Photo: Adobe

As more and more cities look to automate the coronavirus testing process, tech companies are working together to ensure that people can use an app or website to schedule tests instead of waiting in a potentially dangerous line.

Why it matters: Many testing locations remain overwhelmed by demand, but some are still underused. More efficient coordination could help make better use of the resources we have.

Driving the news: In Tarrant County, Texas, Adobe, Oracle, Accenture and Splunk (along with some smaller firms) teamed up to help people determine whether they are eligible and then find a testing site and schedule a time.

The big picture: There is a huge need for tech help at all levels of government, as evidenced by these efforts as well as other projects, such as the volunteer-led U.S. Digital Response.

"We all need the government to work and now that means digitally," Adobe general counsel Dana Rao told Axios, adding that digital literacy was not a typical strength of governments even before the pandemic.

Yes, but: Tech partnerships don't guarantee broader coordination, either among the companies themselves or the many municipalities that are all trying to set up similar programs.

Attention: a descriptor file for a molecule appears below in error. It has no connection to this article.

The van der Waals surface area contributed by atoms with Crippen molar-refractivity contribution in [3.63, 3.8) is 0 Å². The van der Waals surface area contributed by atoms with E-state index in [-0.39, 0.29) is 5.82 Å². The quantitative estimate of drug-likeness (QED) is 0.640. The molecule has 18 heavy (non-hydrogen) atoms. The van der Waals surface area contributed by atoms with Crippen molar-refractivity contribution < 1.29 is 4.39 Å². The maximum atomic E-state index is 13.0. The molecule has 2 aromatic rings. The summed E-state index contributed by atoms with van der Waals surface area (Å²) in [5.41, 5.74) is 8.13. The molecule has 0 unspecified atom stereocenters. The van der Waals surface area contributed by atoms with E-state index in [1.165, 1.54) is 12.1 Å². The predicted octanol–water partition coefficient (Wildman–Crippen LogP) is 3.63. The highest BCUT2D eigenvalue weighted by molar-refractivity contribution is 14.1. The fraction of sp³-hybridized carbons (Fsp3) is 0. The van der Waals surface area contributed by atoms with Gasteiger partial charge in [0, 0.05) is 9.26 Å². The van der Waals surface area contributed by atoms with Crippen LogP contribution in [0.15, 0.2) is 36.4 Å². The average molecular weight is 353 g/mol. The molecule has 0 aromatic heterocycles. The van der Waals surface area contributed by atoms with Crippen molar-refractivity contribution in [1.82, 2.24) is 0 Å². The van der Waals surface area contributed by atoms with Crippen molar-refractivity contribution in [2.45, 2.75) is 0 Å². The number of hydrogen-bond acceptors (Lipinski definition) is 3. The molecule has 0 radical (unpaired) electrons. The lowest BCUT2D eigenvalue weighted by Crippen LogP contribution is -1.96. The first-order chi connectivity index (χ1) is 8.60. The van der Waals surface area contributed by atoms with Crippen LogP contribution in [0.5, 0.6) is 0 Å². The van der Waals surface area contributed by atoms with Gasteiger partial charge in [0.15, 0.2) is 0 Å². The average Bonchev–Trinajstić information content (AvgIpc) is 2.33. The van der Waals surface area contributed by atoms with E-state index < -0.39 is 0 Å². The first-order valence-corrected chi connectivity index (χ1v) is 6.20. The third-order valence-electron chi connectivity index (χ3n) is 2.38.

• In many cases, a local government ends up working with whichever tech companies it happens to have a relationship with.
  • "I wouldn't say it's very coordinated right now," Rao said.

What's next: Now that the partners have rolled out their system in Tarrant County, they hope to offer it to other state and local governments.

Go deeper

Aug 13, 2020 - Health

We're doing a lot less coronavirus testing

Data: The COVID Tracking Project; Chart: Andrew Witherspoon/Axios

The U.S. is cutting back on coronavirus testing. Nationally, the number of tests performed each day is about 17% lower than it was at the end of July, and testing is also declining in hard-hit states.

Why it matters: This big reduction in testing has helped clear away delays that undermined the response to the pandemic. But doing fewer tests can also undermine the response to the pandemic.

Aug 13, 2020 - Health

Coronavirus cases are falling, but don't get too comfortable

Data: The COVID Tracking Project, state health departments; Map: Andrew Witherspoon, Danielle Alberti, Sara Wise/Axios

America's coronavirus outbreak is slowing down after a summer of explosive growth.

By the numbers: The U.S. is averaging roughly 52,000 new cases per day — still a lot of cases, but about 10.5% fewer than it was averaging last week.

The pandemic is hitting city budgets harder than the Great Recession

Data: National League of Cities; Chart: Axios Visuals

With tax revenue in free-fall and expenditures dramatically rising, the coronavirus pandemic is on pace to hit cities' finances even harder than the Great Recession.

Why it matters: Almost all cities are required to balance their budgets, and at this rate they'll have no choice but to cut more services, layoff or furlough more workers and freeze capital projects.